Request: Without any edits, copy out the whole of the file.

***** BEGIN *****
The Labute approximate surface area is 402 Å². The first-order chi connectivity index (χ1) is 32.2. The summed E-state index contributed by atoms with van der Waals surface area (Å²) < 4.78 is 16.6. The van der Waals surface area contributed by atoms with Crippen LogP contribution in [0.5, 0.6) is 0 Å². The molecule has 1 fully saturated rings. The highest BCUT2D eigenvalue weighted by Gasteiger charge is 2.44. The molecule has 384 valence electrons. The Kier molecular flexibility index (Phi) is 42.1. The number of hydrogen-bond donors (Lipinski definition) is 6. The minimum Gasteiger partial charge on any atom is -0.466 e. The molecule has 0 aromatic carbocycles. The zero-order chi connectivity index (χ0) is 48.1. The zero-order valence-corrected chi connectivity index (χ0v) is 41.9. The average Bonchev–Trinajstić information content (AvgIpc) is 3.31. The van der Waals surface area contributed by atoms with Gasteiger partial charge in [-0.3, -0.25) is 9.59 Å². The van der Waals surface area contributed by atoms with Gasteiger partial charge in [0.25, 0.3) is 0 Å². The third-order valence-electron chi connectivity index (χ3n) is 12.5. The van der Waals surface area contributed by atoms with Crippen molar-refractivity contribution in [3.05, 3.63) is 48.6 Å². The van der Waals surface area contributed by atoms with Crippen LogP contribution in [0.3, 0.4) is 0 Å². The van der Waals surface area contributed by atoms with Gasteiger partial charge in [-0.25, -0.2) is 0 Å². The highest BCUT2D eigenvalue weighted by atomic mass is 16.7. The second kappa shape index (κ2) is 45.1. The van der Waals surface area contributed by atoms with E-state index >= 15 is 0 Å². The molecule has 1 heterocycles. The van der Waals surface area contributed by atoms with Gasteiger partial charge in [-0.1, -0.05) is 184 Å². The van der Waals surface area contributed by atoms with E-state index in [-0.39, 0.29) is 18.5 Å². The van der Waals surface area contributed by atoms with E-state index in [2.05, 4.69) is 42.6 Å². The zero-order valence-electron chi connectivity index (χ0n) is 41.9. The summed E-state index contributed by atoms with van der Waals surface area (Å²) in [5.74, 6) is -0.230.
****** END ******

The Labute approximate surface area is 402 Å². The first-order chi connectivity index (χ1) is 32.2. The summed E-state index contributed by atoms with van der Waals surface area (Å²) < 4.78 is 16.6. The van der Waals surface area contributed by atoms with Crippen LogP contribution in [0.5, 0.6) is 0 Å². The molecule has 1 fully saturated rings. The highest BCUT2D eigenvalue weighted by Gasteiger charge is 2.44. The molecule has 384 valence electrons. The Kier molecular flexibility index (Phi) is 42.1. The number of hydrogen-bond donors (Lipinski definition) is 6. The minimum Gasteiger partial charge on any atom is -0.466 e. The molecule has 0 aromatic carbocycles. The zero-order chi connectivity index (χ0) is 48.1. The zero-order valence-corrected chi connectivity index (χ0v) is 41.9. The average Bonchev–Trinajstić information content (AvgIpc) is 3.31. The van der Waals surface area contributed by atoms with Gasteiger partial charge in [-0.3, -0.25) is 9.59 Å². The van der Waals surface area contributed by atoms with Gasteiger partial charge in [0.25, 0.3) is 0 Å². The third-order valence-electron chi connectivity index (χ3n) is 12.5. The van der Waals surface area contributed by atoms with Crippen molar-refractivity contribution in [3.05, 3.63) is 48.6 Å². The van der Waals surface area contributed by atoms with Crippen LogP contribution in [0.3, 0.4) is 0 Å². The van der Waals surface area contributed by atoms with Gasteiger partial charge in [-0.25, -0.2) is 0 Å². The highest BCUT2D eigenvalue weighted by atomic mass is 16.7. The second kappa shape index (κ2) is 45.1. The van der Waals surface area contributed by atoms with E-state index >= 15 is 0 Å². The molecule has 1 heterocycles. The van der Waals surface area contributed by atoms with Gasteiger partial charge in [-0.1, -0.05) is 184 Å². The van der Waals surface area contributed by atoms with E-state index in [-0.39, 0.29) is 18.5 Å². The van der Waals surface area contributed by atoms with E-state index in [2.05, 4.69) is 42.6 Å². The zero-order valence-electron chi connectivity index (χ0n) is 41.9. The summed E-state index contributed by atoms with van der Waals surface area (Å²) in [5.74, 6) is -0.230.